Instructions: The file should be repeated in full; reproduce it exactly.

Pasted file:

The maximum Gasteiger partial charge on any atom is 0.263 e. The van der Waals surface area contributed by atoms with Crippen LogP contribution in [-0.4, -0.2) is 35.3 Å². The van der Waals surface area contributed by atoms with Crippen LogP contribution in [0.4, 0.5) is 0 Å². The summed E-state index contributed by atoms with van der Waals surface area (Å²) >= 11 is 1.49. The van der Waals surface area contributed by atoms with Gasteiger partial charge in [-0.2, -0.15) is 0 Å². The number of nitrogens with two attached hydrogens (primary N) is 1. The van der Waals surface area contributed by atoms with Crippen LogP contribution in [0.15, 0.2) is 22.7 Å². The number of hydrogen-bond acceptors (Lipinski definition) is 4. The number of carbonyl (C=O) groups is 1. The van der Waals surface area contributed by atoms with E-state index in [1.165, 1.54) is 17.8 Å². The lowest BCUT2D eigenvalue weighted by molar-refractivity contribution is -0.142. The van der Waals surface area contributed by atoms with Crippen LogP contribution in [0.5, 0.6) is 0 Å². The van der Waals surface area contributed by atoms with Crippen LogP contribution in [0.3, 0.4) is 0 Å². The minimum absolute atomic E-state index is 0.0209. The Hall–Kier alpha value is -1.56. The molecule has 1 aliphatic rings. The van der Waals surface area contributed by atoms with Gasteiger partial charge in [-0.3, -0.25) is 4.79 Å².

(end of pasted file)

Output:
The maximum Gasteiger partial charge on any atom is 0.263 e. The van der Waals surface area contributed by atoms with Crippen LogP contribution in [-0.4, -0.2) is 35.3 Å². The van der Waals surface area contributed by atoms with Crippen LogP contribution in [0.4, 0.5) is 0 Å². The summed E-state index contributed by atoms with van der Waals surface area (Å²) >= 11 is 1.49. The van der Waals surface area contributed by atoms with Gasteiger partial charge in [-0.2, -0.15) is 0 Å². The number of nitrogens with two attached hydrogens (primary N) is 1. The van der Waals surface area contributed by atoms with Crippen LogP contribution in [0.15, 0.2) is 22.7 Å². The number of hydrogen-bond acceptors (Lipinski definition) is 4. The number of carbonyl (C=O) groups is 1. The van der Waals surface area contributed by atoms with E-state index in [1.165, 1.54) is 17.8 Å². The lowest BCUT2D eigenvalue weighted by molar-refractivity contribution is -0.142. The van der Waals surface area contributed by atoms with Crippen LogP contribution in [0.5, 0.6) is 0 Å². The van der Waals surface area contributed by atoms with Crippen LogP contribution in [0.3, 0.4) is 0 Å². The minimum absolute atomic E-state index is 0.0209. The Hall–Kier alpha value is -1.56. The molecule has 1 aliphatic rings. The van der Waals surface area contributed by atoms with Gasteiger partial charge in [-0.3, -0.25) is 4.79 Å².